When filing for bankruptcy, it is important to know specific information that will help you decide which type of bankruptcy is best for you. One such subject is also one of the most misunderstood aspects of bankruptcy: how assets are dealt with. Some people say that filing for bankruptcy will make you lose your assets; some say you will only lose certain assets; some maintain that you will not lose any. These three statements are all technically true and all technically false; the deciding factors are the type of bankruptcy you choose and how many exemptions you are able to claim. Making a list of assets and belongings and determining which ones qualify for exemption can be difficult, but with the right information and the right attorney, you can have a much easier time.
Before you can make your list of assets, it is important to know just what an asset is. In the most basic sense, an asset is anything that has monetary value, such as a home or a PayPal account; in bankruptcy law, the list can be extended to include income as well. If you have a life insurance policy, it can count as an asset. If you won a civil suit, such as personal injury suit or a wrongful death suit, that compensation counts as an asset. Homes, vehicles, and properties are all assets. If you own anything of value, it is most likely considered an asset.
In the state of Utah, there is a code which allows certain exemptions. Other states might use a federal code, but Utah has its own, and it is important to comply with it. Most people, when filing bankruptcy, are most anxious about losing their homes or vehicles and are pleasantly surprised to find out that only Chapter 7 bankruptcies carry that risk, and even then, exemptions exist for those assets. Your home, for example, if you are filing alone, is exempted if it is worth $20,000 or less. If you are filing jointly, you can have an exemption of up to $40,000. In a Chapter 7, this means that you do not need to lose your home if it is worth less than the exemption; in a Chapter 13, your exemptions help determine your payment to your creditors. This is a similar policy to the one about vehicles, which states that you can have up to $2,500 exempted.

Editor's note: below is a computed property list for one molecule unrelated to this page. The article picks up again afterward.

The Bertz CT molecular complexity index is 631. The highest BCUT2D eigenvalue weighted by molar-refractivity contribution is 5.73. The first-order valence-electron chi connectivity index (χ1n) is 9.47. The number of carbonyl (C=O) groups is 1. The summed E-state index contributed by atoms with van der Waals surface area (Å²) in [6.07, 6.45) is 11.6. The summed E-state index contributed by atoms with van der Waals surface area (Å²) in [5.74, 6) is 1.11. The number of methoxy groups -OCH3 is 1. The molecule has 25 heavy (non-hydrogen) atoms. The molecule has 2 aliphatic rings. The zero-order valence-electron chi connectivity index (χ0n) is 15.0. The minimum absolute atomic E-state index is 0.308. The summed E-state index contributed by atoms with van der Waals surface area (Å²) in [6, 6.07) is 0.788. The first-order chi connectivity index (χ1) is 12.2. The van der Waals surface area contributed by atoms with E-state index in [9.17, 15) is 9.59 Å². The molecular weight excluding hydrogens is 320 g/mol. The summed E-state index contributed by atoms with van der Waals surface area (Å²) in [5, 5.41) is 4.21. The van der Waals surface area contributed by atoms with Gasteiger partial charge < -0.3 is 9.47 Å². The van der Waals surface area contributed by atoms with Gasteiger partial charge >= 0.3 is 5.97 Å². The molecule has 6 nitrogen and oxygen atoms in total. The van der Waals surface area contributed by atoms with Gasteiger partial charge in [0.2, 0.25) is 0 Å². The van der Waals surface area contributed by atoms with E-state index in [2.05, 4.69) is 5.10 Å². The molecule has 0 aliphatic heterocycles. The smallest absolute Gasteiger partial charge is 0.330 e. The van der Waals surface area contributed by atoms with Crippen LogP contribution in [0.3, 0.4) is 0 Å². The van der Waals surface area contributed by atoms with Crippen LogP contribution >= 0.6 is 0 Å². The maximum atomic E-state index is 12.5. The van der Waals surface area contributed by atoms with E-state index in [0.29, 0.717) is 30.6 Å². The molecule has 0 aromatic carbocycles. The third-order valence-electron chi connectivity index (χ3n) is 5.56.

Although belongings are not traditionally considered assets, they can still be exempted; things like clothing are belongings, of course, as well as furniture, appliances, and other such items. Furniture not related to the kitchen is its own category; dining and eating furniture is its own category; items of sentimental value are their own category; and other various items, such as books and instruments, are their own category. Up to $500 of each category can be exempted. In addition, clothing, appliances, food, beds, and carpets can be exempted.
Other Important Exemptions
Aside from homestead issues and personal belongings, there are more things that can be exempted. Wages, for example, can be exempted up to a certain percentage. Tools and other work aids may be exempted up to $3,500. Pensions, public aid and benefits, insurance policies, and child support may be exempted. It is important to remember that most things that are considered assets come with exemptions; this is not the only reason to make a comprehensive and complete list of your assets, but it is one reason. It can help you make your own life easier and help you free yourself from difficulties during and after your bankruptcy.
These are technically called "nonbankruptcy exemptions" and deal with federal benefits. Retirement, for example, is a federal exemption, as are survivor's benefits, disability benefits, and military deposits. It is possible that few or none of these apply to you and your situation; that just means that you don't have as much paperwork to fill out! If you are not sure whether or not the federal exemptions apply to you, then they probably don't; however, it is in your best interests to look through all of your paperwork and correspondences to make sure you haven't missed anything. Your attorney may also be a valuable resource if you are not sure how to get started.